- The Washington Times - Friday, July 13, 2007

A criminal complaint unsealed yesterday charges the owners of the El Pollo Rico restaurant in Wheaton with employing and harboring illegal aliens, money laundering and structuring deposits to avoid currency reporting requirements.

Named in the complaint were Francisco Carlos Solano, 55, and his wife, Ines Solano, 59, both of Germantown. Also named were Mr. Solano’s sister, Consuelo, 69, of Arlington, and brother, Juan, 57, of Kensington.

U.S. Attorney Rod J. Rosenstein in Maryland said the complaint was filed on Monday and unsealed after the four suspects were arrested.

According to an affidavit filed in support of the complaint, Francisco, Consuelo and Juan Solano are natives of Peru, and Ines Solano is a native of Colombia who became a naturalized U.S. citizen. Francisco and Consuelo Solano own the El Pollo Rico restaurant.

They are accused of hiring numerous illegal aliens at the restaurantand paying them in cash until the employee obtained temporary status, at which time they were paid by check, according to the affidavit. It said the employees were housed in residences owned by Francisco Solano in Wheaton and Kensington.



The affidavit said U.S. Immigration and Customs Enforcement and the Internal Revenue Service agents observed that next to the restaurant cash register was a sign stating “cash only,” along with an ATM from which customers withdrew cash to pay for food. According to the company that operates the ATM, the restaurant stocks the ATM with money, and the company operating the ATM reimburses the restaurant for cash withdrawn by customers.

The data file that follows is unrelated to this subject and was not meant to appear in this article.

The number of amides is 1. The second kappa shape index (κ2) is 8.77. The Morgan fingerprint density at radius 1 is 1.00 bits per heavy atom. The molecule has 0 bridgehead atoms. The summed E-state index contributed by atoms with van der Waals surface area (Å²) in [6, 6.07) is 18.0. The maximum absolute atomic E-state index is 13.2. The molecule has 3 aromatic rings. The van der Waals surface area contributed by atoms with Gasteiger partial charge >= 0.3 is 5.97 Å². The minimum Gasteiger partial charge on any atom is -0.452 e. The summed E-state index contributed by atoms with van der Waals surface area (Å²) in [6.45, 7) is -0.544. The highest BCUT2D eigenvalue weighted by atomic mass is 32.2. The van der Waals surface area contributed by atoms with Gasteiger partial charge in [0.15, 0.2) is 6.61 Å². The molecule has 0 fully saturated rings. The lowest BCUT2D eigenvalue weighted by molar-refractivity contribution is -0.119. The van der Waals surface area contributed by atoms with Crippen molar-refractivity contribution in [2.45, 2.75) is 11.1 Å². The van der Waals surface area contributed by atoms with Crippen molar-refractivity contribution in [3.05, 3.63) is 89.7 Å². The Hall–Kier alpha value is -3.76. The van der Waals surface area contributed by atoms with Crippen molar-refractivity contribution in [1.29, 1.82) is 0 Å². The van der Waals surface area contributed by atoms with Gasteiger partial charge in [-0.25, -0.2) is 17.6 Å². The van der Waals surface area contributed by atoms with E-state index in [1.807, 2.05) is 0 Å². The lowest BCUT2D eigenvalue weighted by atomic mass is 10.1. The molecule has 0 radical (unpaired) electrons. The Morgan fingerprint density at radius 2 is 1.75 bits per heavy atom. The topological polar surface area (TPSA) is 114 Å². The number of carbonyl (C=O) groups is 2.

Among other things, the affidavit said the cash payments permitted the Solanos to hide payments to illegal alien employees.

According to the affidavit, beginning in June 2002 and running through September 2006, more than 800 deposits in amounts typically ranging from $7,000 to $9,000 were made into an El Pollo Rico business account, totaling over $6.6 million.

It said the deposits were made to avoid triggering the filing of a currency transaction report required for amounts in excess of $10,000.

On 15 occasions, according to the affidavit, more than one deposit of less than $10,000 was made on the same day, at the same branch bank, often within hours of each other. Most of the deposits from the restaurant proceeds, it said, were made by Francisco or Ines Solano, and were composed mostly of 10- and 20-dollar bills in newer condition.

The four suspects face a maximum sentence of 10 years in prison for employing and harboring illegal aliens, 10 years in prison for structuring deposits to avoid currency reporting requirements and 20 years for money laundering.

Consuelo and Juan Solano had their initial appearances in U.S. District Court yesterday. Francisco and Ines Solano were arrested in Las Vegas and will have their initial appearances in Greenbelt on Monday.

ICE agents seized more than $2 million in cash and jewelry from residences of the suspects and several vehicles.

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